- An opportunity to have one-on-one interaction with me both in and after class — I am happy to help you out with lingering questions or new problems even after class ends. (One former student landed a major magazine commission recently, and I was pleased to provide feedback on her contract questions, which directly tied into the contracts module from class!)
- A chance to ask questions in a supportive, private environment — some things you just don’t want to ask on a public board, as one student said!
- A place where you can rethink what you’re doing, get new ideas from fellow designers, and improve your patterns/work overall.
What previous students have said they like about the class:
“Having access to wide group of people and a professional that actually took time too look at what I did and give me feedback. I also loved have the opportunity to take a guided walk through of essentially starting up a pattern business and learning what I needed to do!”
“Creating a designer style sheet, and the whole idea of branding. Getting ideas from the other class participants. [Learning about] the marketing side of designing.”
“I really enjoyed working through the lessons and assignments with other classmates and making those bonds as well as learning from each other and obtaining feedback.”
When asked if they’d recommend the class to others, previous students say:
“Yes, this class is not about HOW to design, but how to be successful with your designs. It’s an excellent class that has you look at what you bring to the table, streamline your brand and make you successful doing what you love. It was a fun, exciting class with lots of tips.”
“Yes, absolutely. It’s a great thing to get solid, honest feedback from professionals and be able to talk openly in a closed forum.”
“Absolutely. This class was hands-down one of the best investments for my business, not only did it teach you all the things you didn’t know you didn’t know, it also gave you (me) the motivation to follow through with them and launch my designing career into high gear!”
The class is $65, and runs for as long as necessary to cover everyone’s questions and make sure everyone is clear on the subject matter, generally 4-6 weeks. Assignments are posted and you respond with your homework in-thread, so it’s not necessary to be online at the same time as everyone else, although we can schedule chat sessions as needed if desired.
If you sign up, I’ll invite you to the classroom manually (it’s not automatic), so patience please!
We’re also working on bringing back some old class favorites (fashion illustration, etc), so stay tuned for that.
See you in class!
It’s been an incredibly exciting week, one of those weeks where your brain hits the “full” mark way too early and you just can’t absorb anything else. Here’s the scoop: I went to Austin for SXSW Interactive, where I was giving a talk on niche publishing. I used what we’re doing at Cooperative Press with knit-related publishing as a jumping-off point, and people had some really great questions, which was exciting for me.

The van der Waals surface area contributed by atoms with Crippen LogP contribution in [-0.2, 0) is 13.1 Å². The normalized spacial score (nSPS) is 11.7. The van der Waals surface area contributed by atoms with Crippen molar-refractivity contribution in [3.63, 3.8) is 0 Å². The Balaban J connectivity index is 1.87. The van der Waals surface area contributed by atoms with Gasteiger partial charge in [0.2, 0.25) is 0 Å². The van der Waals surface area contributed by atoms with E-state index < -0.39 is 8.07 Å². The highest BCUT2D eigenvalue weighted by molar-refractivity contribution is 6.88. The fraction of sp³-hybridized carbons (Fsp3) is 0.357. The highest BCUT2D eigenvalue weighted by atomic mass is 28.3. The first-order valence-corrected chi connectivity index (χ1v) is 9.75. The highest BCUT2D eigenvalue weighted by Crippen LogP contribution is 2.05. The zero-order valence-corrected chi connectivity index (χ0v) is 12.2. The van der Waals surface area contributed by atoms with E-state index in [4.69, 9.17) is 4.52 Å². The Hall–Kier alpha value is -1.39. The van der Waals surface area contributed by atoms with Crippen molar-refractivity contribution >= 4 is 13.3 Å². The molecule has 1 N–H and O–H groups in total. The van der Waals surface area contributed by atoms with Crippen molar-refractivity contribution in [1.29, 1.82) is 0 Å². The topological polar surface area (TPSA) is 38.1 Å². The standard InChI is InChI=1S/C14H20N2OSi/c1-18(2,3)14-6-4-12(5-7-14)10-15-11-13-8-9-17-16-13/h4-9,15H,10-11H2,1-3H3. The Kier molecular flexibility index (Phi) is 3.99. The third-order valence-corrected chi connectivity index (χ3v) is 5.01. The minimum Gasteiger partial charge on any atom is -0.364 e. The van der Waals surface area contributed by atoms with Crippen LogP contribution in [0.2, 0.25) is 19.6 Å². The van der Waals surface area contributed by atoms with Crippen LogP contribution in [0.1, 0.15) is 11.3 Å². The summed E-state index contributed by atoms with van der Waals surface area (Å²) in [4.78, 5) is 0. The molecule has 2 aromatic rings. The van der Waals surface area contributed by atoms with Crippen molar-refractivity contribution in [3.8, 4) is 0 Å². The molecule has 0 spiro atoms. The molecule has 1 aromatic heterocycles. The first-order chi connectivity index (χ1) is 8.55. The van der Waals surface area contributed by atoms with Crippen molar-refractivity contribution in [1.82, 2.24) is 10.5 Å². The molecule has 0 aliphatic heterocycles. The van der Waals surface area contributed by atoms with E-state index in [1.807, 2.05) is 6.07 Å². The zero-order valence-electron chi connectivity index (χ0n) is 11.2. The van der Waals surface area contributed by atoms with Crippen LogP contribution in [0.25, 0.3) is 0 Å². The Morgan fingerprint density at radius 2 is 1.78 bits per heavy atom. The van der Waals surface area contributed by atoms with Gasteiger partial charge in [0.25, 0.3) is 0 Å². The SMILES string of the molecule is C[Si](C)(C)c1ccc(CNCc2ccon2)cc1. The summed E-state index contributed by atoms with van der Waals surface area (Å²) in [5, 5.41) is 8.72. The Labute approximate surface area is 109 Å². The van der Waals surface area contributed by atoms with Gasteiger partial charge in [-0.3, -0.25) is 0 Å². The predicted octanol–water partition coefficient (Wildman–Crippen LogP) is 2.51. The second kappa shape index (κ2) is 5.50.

I really have to offer many, many thanks to Rachael Herron, who shared some publishing money-related numbers from her own experience with me to make the presentation a little less nonfiction-centric. She also provided me with a very cool example for my talk of what’s possible these days: her short story didn’t get used elsewhere, so she published it to Kindle herself, thus providing people with a lower-cost introduction to her characters and their world which, hopefully, will lead to them checking out her other books. Clever, no?
Then, I came home to this article about me and Cooperative Press in our local paper. That was the journalist-with-a-clue I was talking about on Facebook a little while ago — he really got what we’re trying to do. (Even if they did spell Anezka wrong. Oh well. Minor quibble! That’s what I get for naming my born-in-the-Czech-Republic-dog after a Czech saint…)
While in Austin, when I wasn’t having Important Business Meetings with my ace assistant Elizabeth (recently hired, and worth one million times the pay, believe me), I was eating tacos. Sometimes both at the same time!
I was eating tacos like it was my job. Final total over 5.25 days = I think 28, but I might have lost track. I’m pretty sure I had tacos for breakfast, lunch and dinner every day. What can I say? The tacos are awesome in Austin. I took a lot of taco photos for my own amusement, most of them are over on Instagram or Facebook. This pretty much sums it up:
BUT WHAT ABOUT THE YARN?! MY GOD, WOMAN. TELL US ABOUT THE YARN!
Stacy at the Knitting Nest was kind enough to throw an event in my honor — hey, tell me there will be Shiner Bock and I’m there. This is a fiber art piece by Seann McKeel which is on loan to the shop at the moment. It’s hundreds of knitted, felted cranes, and it is beyond gorgeous. I fear I could not capture its utter gorgeousness with the iPhone camera, so check out more about it at Knit Not War.